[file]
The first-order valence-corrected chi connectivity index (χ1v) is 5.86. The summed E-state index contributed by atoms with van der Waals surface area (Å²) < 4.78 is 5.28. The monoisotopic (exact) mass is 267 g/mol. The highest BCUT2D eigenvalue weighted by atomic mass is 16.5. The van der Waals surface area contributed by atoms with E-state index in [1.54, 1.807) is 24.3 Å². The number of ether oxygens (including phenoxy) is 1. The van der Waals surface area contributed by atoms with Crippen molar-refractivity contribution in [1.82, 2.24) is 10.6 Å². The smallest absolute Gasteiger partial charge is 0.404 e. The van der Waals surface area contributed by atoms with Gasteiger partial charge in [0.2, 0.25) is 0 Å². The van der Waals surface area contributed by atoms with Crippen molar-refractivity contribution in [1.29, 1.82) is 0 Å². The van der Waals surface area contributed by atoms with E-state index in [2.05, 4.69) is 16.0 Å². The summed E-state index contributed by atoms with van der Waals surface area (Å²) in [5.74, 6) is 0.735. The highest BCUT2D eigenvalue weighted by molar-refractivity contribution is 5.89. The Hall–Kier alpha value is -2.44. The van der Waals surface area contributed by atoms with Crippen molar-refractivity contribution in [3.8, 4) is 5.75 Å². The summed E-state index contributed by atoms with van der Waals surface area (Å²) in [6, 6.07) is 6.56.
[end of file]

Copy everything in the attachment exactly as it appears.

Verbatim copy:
The first-order valence-corrected chi connectivity index (χ1v) is 5.86. The summed E-state index contributed by atoms with van der Waals surface area (Å²) < 4.78 is 5.28. The monoisotopic (exact) mass is 267 g/mol. The highest BCUT2D eigenvalue weighted by atomic mass is 16.5. The van der Waals surface area contributed by atoms with E-state index in [1.54, 1.807) is 24.3 Å². The number of ether oxygens (including phenoxy) is 1. The van der Waals surface area contributed by atoms with Crippen molar-refractivity contribution in [1.82, 2.24) is 10.6 Å². The smallest absolute Gasteiger partial charge is 0.404 e. The van der Waals surface area contributed by atoms with Gasteiger partial charge in [0.2, 0.25) is 0 Å². The van der Waals surface area contributed by atoms with Crippen molar-refractivity contribution in [1.29, 1.82) is 0 Å². The van der Waals surface area contributed by atoms with E-state index in [2.05, 4.69) is 16.0 Å². The summed E-state index contributed by atoms with van der Waals surface area (Å²) in [5.74, 6) is 0.735. The highest BCUT2D eigenvalue weighted by molar-refractivity contribution is 5.89. The Hall–Kier alpha value is -2.44. The van der Waals surface area contributed by atoms with Crippen molar-refractivity contribution in [3.8, 4) is 5.75 Å². The summed E-state index contributed by atoms with van der Waals surface area (Å²) in [6, 6.07) is 6.56.